Peralta Community College District's Only Student-Run Publication
Peralta Community College District's only student-run publication.

The Citizen

Peralta Community College District's only student-run publication.

The Citizen

Peralta Community College District's only student-run publication.

The Citizen

California changes indoor mask guidelines for schools from ‘required’ to ‘recommended’

With no statement from the district, what does this mean for Peralta?
Photo by Ken Lester/The Citizen

Governor Gavin Newsom announced February 28 that indoor mask mandates for schools would be lifted as of March 11. Local jurisdictions have been instructed to continue implementing additional requirements to match local circumstances, raising questions of whether Peralta will continue to implement its local mandates or adhere to statewide changes in policy.

The Peralta Community College District (PCCD) currently has an Administrative Protocol in place that addresses both vaccination and masking requirements for employees, students, and visitors. 

The document states that “individuals must at all times, while on PCCD controlled property, wear face masks that fully cover both mouths and noses in accordance with mandates by the State of California and/or Alameda County and the District’s COVID-19 Prevention Plan.”

The Alameda County Public Health Department recently issued a press release stating that the county will align with California’s recent changes to indoor mask guidelines. 

Photo by Ken Lester/The Citizen

While Newsom’s announcement included all levels of education, the guidelines for Alameda County and the California Department of Public Health specifically address K-12 schools. The differences in these updated policies call into question whether they will apply to California community colleges or higher education as a whole.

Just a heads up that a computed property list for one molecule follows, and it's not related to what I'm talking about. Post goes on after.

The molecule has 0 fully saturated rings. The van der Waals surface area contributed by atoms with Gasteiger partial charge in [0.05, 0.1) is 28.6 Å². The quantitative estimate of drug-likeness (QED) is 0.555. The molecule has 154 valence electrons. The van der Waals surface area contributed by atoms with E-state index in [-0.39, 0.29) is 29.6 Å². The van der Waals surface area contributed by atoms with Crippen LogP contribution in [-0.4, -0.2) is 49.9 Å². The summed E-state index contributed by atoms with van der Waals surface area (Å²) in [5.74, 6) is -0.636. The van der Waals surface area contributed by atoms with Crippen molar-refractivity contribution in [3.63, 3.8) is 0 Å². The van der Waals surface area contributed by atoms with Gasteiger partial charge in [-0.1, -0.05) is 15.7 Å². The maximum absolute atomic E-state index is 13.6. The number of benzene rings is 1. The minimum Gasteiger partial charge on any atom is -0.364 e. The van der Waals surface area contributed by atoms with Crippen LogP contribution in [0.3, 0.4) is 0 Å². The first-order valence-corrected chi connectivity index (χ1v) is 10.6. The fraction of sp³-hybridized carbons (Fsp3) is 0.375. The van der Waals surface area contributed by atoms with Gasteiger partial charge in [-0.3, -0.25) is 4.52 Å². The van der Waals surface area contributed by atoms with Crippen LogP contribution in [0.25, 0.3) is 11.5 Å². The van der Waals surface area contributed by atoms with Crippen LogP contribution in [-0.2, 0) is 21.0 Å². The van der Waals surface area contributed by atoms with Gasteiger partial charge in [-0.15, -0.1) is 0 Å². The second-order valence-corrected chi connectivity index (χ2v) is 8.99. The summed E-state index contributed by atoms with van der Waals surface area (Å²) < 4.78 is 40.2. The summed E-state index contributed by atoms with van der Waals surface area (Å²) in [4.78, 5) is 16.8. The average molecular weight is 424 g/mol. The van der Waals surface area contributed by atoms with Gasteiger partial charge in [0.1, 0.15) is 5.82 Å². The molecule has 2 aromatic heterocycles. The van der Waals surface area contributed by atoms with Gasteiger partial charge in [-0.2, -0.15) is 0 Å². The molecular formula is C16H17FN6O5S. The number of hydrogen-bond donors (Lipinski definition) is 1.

The Citizen asked Paul Feist, Vice Chancellor of Communications and Marketing at California Community Colleges, for clarification on the scope of these new guidelines and whether the State Chancellor’s Office will advise community colleges to adhere to them. 

“We don’t have the authority to require districts to do masking or not do masking, to do vaccinations or not do vaccinations,” Feist said. 

Feist clarified that the Chancellor’s office relies on the California Department of Public Health for their expertise and guidance in the area of COVID-related protocols.

“So it’s really the state guidance, local guidance, and even college direction that’s either made by the college leadership or the Board of Trustees. There’s really no one-size-fits-all, uniform guidance or regulation coming from the State Chancellor’s Office regarding masks,” Feist explained.

On the question of whether the new state guidelines apply to community colleges, Feist said “they can, yeah, but as I said, it’s up to the local districts to develop their own guidelines.”

Many colleges throughout the state are divided on whether or not to follow these updated guidelines. In Santa Clara County, DeAnza and Foothill Colleges will lift restrictions on March 25 while Santa Clara University has decided to align with the new state indoor masking policy starting on March 18. San Jose State, Contra Costa Community College District, and San Francisco County will continue to require masks indoors, at least through the end of the spring semester.